America

Third Levee Levee Blast Planned In Missouri

Roy Presson (C) embraced his daughters Catherine (L) and Amanda on Tuesday as they stood on the edge of State Highway HH looking out at their family farm in Wyatt, Mo. The Presson home and 2,400 acres of land that they farmed was flooded when the Army Corps of Engineers blew a massive hole in a levee at the confluence of the Mississippi and Ohio Rivers to help save the town of Cairo, Ill. i

Roy Presson (C) embraced his daughters Catherine (L) and Amanda on Tuesday as they stood on the edge of State Highway HH looking out at their family farm in Wyatt, Mo. The Presson home and 2,400 acres of land that they farmed was flooded when the Army Corps of Engineers blew a massive hole in a levee at the confluence of the Mississippi and Ohio Rivers to help save the town of Cairo, Ill. Scott Olson/Getty Images hide caption

itoggle caption Scott Olson/Getty Images
Roy Presson (C) embraced his daughters Catherine (L) and Amanda on Tuesday as they stood on the edge of State Highway HH looking out at their family farm in Wyatt, Mo. The Presson home and 2,400 acres of land that they farmed was flooded when the Army Corps of Engineers blew a massive hole in a levee at the confluence of the Mississippi and Ohio Rivers to help save the town of Cairo, Ill.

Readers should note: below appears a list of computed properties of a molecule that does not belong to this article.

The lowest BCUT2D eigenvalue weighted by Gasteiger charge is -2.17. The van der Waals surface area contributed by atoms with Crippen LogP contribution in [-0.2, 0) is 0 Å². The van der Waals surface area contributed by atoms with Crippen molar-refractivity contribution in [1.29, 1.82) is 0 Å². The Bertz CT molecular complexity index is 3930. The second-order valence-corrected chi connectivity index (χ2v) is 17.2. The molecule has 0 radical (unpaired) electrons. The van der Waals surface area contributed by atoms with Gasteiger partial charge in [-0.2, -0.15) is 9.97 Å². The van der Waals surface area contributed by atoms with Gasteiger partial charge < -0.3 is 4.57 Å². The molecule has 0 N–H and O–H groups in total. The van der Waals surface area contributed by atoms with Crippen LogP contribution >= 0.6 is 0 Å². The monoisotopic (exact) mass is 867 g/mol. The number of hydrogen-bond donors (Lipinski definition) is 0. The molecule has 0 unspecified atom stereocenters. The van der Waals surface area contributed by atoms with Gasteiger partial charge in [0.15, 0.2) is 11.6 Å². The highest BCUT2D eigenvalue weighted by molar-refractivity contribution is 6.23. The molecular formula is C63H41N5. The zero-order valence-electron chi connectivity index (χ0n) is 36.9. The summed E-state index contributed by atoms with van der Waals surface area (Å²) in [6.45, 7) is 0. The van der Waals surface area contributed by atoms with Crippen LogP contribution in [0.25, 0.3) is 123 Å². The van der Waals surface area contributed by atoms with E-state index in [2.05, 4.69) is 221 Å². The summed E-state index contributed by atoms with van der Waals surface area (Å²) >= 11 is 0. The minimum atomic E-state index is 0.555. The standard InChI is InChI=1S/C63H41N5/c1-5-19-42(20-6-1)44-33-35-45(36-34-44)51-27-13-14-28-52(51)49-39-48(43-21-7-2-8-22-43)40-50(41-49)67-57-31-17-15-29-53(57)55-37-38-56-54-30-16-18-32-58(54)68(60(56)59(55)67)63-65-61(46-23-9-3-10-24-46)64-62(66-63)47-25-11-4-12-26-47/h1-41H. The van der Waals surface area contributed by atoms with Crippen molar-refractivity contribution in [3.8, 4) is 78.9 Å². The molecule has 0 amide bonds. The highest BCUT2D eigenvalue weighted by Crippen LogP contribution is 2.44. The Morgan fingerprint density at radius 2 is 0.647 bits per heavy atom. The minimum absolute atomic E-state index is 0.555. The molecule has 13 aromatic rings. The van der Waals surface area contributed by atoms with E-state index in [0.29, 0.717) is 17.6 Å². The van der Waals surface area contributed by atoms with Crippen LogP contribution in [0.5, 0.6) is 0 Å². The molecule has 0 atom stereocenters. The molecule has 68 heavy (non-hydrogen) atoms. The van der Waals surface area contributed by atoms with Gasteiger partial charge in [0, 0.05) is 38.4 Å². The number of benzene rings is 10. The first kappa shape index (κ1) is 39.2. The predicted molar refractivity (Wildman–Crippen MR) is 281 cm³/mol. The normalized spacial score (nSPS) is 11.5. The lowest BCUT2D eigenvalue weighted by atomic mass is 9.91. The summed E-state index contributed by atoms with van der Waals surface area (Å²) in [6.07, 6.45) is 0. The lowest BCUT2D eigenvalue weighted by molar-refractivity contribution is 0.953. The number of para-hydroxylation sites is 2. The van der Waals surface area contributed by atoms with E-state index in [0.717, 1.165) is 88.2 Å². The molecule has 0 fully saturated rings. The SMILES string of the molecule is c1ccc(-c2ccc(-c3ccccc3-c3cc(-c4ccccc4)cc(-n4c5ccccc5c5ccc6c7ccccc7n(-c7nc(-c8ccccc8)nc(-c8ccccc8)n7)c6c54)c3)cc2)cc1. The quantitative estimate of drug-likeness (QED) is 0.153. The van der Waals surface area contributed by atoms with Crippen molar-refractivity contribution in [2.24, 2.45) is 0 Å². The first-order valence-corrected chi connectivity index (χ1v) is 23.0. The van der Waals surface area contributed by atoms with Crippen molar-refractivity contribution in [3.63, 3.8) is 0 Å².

Roy Presson (C) embraced his daughters Catherine (L) and Amanda on Tuesday as they stood on the edge of State Highway HH looking out at their family farm in Wyatt, Mo. The Presson home and 2,400 acres of land that they farmed was flooded when the Army Corps of Engineers blew a massive hole in a levee at the confluence of the Mississippi and Ohio Rivers to help save the town of Cairo, Ill.

Scott Olson/Getty Images

After two blasts yesterday that opened breaches in levees along the Mississippi River in Missouri — to flood rural areas in the hope that doing so will relieve pressure upstream along the Ohio River — the Army Corps of Engineers plans a third explosion for some time today, KFVS-TV in Cape Girardeau, Mo., reports.

The Associated Press reports that "flood worries that prompted the U.S. government to blast open a Missouri levee to ease pressure on some towns are rippling down the Mississippi River, prompting more evacuations and unease. ... Downstream of Cairo [Ill.] — in southeast Missouri, Kentucky, Arkansas, Tennessee, Mississippi and Louisiana — concerns are growing as the Mississippi River continues to rise."

Meanwhile, KFVS says there's this sobering word of warning from local officials in Mississippi County, Mo.:

"Coroner Terry Parker is advising the public that a number of cemeteries and grave sites in Mississippi and New Madrid Counties will be flooded. ... The public is advised that if they should see any displaced or floating caskets, vaults or skeletal remains, they should not try to recover them, but should report the exact location of the sightings immediately to the Coroner's office."

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